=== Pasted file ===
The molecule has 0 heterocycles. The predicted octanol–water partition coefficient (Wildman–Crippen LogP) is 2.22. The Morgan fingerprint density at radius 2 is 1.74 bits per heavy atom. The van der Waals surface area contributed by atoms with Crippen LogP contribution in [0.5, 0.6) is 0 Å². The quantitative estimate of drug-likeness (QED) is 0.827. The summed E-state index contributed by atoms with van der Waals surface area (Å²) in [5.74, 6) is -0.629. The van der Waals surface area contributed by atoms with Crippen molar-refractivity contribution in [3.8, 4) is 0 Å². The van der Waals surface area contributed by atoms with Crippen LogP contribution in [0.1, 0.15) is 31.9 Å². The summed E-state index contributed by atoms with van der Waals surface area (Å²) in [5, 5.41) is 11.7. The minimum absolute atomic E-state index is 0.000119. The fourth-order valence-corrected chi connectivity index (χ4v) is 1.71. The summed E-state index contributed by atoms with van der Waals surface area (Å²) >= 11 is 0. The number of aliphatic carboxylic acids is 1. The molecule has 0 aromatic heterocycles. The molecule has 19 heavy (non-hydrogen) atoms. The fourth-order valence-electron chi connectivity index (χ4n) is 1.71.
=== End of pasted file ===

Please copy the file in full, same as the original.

The molecule has 0 heterocycles. The predicted octanol–water partition coefficient (Wildman–Crippen LogP) is 2.22. The Morgan fingerprint density at radius 2 is 1.74 bits per heavy atom. The van der Waals surface area contributed by atoms with Crippen LogP contribution in [0.5, 0.6) is 0 Å². The quantitative estimate of drug-likeness (QED) is 0.827. The summed E-state index contributed by atoms with van der Waals surface area (Å²) in [5.74, 6) is -0.629. The van der Waals surface area contributed by atoms with Crippen molar-refractivity contribution in [3.8, 4) is 0 Å². The van der Waals surface area contributed by atoms with Crippen LogP contribution in [0.1, 0.15) is 31.9 Å². The summed E-state index contributed by atoms with van der Waals surface area (Å²) in [5, 5.41) is 11.7. The minimum absolute atomic E-state index is 0.000119. The fourth-order valence-corrected chi connectivity index (χ4v) is 1.71. The summed E-state index contributed by atoms with van der Waals surface area (Å²) >= 11 is 0. The number of aliphatic carboxylic acids is 1. The molecule has 0 aromatic heterocycles. The molecule has 19 heavy (non-hydrogen) atoms. The fourth-order valence-electron chi connectivity index (χ4n) is 1.71.